Online penny stock brokers vary from ultra cheap and straight forward services to expensive brokers who offer comprehensive support and guidance. I will summarize the different categories and when you should go with a specific category. I will also help you identify the specific fees that apply to penny stock trading.
Keep in mind that trading penny stock often involves an extra charge or at least a different fee structure. So don’t just look at a broker’s basic structure and fees; specifically look for how they handles penny stock trades. In some cases, you won’t see penny stocks identified. You might also see them referred to as micro cap stocks or nano stocks.
However, you can still identify how a broker handles penny stock trades by spotting trades with the Pink Sheets and the OTCBB (Over-the-Counter Bulletin Board). You may also see different charges for stocks under a $5 per share, which usually indicates a penny stock fee.
Will you be day trading? If so, to trade on margin be prepared to pony up a $25,000 starting balance. This is enforced by the SEC (Securities and Exchange Commission), so if you find a broker willing to skirt this rule, run fast the other way.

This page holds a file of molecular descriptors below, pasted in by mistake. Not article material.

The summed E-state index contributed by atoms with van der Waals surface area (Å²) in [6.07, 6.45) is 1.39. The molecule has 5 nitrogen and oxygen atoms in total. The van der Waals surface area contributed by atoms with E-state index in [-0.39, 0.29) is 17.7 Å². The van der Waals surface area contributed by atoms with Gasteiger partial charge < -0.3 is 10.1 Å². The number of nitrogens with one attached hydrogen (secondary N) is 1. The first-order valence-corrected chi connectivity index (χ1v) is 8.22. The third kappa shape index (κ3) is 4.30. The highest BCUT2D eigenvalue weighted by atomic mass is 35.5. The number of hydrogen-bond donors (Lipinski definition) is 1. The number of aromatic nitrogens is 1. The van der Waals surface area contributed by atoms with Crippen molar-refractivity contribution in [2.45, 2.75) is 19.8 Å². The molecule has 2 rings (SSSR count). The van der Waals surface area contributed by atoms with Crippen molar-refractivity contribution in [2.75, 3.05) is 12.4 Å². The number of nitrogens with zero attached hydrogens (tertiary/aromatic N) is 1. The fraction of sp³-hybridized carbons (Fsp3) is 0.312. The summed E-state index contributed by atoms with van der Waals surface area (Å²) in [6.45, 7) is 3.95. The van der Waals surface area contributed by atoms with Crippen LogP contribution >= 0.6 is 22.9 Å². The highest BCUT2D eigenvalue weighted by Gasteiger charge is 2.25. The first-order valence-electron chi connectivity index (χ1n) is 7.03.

Discount brokers will offer lower fees and less of a discrepancy between standard trades and penny trades. Quality discount brokers include services like E*Trade, Zedo, LowTrade and ChoiceTrade. Don’t expect a lot of help from these services. Some of them provide great tools and resources (like E*Trade), but you have to utilize them yourself. Despite the allure of low fees, I urge you to only move to a discount service once you’ve gained significant skill and experience in this industry.
Brokers Who Offer Both Discount and Full Service
Some full-service brokers kind of ride the line between being full-service brokerages and discount brokers. What this means is that they offer inexpensive trades (though maybe not quite as cheap as some true discount brokers) but also more expensive service for investors who desire greater assistance and service. Brokers like this include ING’s ShareBuilder and TDAmeritrade.
Then you have true full-service brokers. If you’re new to investing, I encourage you to stomach the extra expense of working with a full-service broker as you learn the ropes. Vanguard, Fidelity and Charles Schwab are quality examples in this category. These brokerage firms will offer you guidance and hands-on assistance in determining your investment strategy. If you dream of working entirely on your own and you desperately want to avoid high fees, I still encourage you to start with a full service broker to build a solid foundation of experience and knowledge.